The people of Rochester don’t need a B.I.D.

We can make our community stronger, together.

The Rochester Downtown Development Corporation (RDDC) is trying to turn Downtown Rochester into a “Business Improvement District” they would control. A BID would give even more power to some of Rochester’s wealthiest property owners and businesses.

What is a B.I.D.?

A BID is an area of a community where a private company gets to collect an additional tax from businesses and properties every year. That private company spends tax dollars on things like security, maintenance, marketing, and lobbying all in the interest of the biggest property owners, not residents!

HELP STOP THE ROC BID:

join our coalition

Stand with us against the BID, and stand up for community.

HERE’S THE SCOOP:

The RDDC and their aligned interests tried and failed to create a BID in 2014. They’ve spent the last several years influencing programs, policies and politicians to get their way. They’ve taken advantage of trusted community members and their efforts, borrowing their good will. And that’s just wrong.

  • BIDs favor big corporations, burdening small businesses with additional taxes and fees.
  • BIDs try to make areas look a certain way to attract richer customers, pushing out small, unique businesses.
  • BIDs drive gentrification and higher rents, pushing out unique local businesses that create diversity and vitality.
  • Property owners pass BID taxes and fees on to renters who are forced to pay them.
  • BIDs drive gentrification that displaces renters, pushing them out of their homes and neighborhoods.
  • BIDs lobby for policies that favor property owner interests over renters.
  • BIDs prioritize commercial interests making neighborhoods less inclusive and less affordable for their original residents.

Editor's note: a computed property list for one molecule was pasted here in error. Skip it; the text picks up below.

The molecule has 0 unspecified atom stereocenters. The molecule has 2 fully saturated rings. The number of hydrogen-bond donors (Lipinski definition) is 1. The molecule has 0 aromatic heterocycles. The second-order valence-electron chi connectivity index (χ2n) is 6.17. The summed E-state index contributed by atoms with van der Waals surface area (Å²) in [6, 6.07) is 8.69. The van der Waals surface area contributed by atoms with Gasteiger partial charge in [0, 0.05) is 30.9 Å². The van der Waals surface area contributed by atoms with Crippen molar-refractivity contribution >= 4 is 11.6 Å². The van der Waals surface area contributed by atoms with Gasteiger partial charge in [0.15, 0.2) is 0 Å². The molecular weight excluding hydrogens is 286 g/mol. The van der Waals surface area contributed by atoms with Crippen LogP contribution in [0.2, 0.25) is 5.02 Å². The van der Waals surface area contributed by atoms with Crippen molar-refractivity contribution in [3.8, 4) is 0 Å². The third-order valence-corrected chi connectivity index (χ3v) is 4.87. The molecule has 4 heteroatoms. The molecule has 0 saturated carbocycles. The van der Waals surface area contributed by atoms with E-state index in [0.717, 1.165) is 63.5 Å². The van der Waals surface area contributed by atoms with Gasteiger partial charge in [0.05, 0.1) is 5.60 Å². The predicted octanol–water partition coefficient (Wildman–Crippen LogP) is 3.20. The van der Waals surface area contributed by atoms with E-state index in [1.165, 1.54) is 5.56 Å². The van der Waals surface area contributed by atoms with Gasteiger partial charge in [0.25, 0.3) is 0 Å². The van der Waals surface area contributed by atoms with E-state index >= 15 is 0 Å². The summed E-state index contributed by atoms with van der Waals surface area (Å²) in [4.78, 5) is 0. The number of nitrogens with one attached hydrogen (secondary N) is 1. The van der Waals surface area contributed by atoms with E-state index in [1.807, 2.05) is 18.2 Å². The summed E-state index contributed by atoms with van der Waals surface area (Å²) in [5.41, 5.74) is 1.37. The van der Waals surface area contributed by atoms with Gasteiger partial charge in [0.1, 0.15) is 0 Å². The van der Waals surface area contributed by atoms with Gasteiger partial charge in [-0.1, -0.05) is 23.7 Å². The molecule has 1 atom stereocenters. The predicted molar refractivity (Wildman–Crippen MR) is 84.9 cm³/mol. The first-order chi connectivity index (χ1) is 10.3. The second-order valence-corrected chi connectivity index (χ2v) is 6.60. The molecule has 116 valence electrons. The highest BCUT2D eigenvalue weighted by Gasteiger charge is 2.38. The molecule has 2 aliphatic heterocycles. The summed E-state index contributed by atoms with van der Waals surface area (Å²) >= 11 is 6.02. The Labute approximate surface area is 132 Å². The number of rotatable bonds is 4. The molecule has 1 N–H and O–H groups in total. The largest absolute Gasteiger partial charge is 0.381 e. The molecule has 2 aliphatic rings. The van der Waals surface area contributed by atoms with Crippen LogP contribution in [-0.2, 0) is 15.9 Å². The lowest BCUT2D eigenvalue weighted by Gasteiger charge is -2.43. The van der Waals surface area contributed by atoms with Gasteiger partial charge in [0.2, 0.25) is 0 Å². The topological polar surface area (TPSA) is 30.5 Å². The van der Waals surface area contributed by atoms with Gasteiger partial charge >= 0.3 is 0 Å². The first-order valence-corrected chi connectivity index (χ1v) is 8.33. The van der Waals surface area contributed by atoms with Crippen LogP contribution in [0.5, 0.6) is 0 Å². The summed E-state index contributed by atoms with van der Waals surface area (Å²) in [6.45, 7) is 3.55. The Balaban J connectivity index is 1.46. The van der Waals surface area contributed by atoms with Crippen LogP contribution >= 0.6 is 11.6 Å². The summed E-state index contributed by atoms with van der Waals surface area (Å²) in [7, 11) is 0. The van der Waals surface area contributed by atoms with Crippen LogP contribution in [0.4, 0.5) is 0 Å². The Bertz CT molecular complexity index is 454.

• BIDs erase the unique character and identity of neighborhoods
  • BIDs hire private security to push out vulnerable and marginalized community members.
  • BIDs lobby for laws that criminalize routine activities like sitting and hire private security to push out vulnerable community members.
  • BIDs engage in data collection practices that track the movement and behavior of individuals in public spaces.
  • Pervasive surveillance deters public gatherings and protests, impacting free expression in public space.
  • In a BID voting and voice is based on property ownership and property value. Owners with more property have more say.
  • BIDs favor the interests and give more power to wealthy property owners over the broader community.
  • BIDs impose taxes and policies without sufficient community input or representation.
  • BIDs privatize local government services and are not transparent or accountable to community.
  • BIDs view art as a tool for economic development rather than essential cultural expression.
  • BIDs use their financial clout to shape public opinion in favor of their interests, compromising the artistic community’s independence and integrity.
  • BIDs centralize funding control, stifling critical voices and success of local grassroots initiatives.

“A BID is a concerted effort to further empower the powerful”

Max Rivlin-Nadler “Business Improvement Districts Ruin Neighborhoods” 
The New Republic

Lets create a future that benefits everyone in Rochester, including those who already call it home. Most of the 10,000 people who live downtown don’t own property. Most downtown properties are owned by large developers and big corporations like RG&E. A BID is not for our shared benefit. It will not create prosperity for existing residents and small business owners, it will replace them because BIDs do what’s in the best interest of big business — not community.

The BID policy model is fundamentally flawed because it deliberately ties local control and political voice to property ownership, and not to who lives here.

This structural flaw cannot be changed by City Council, so the BID must be stopped by City Council.

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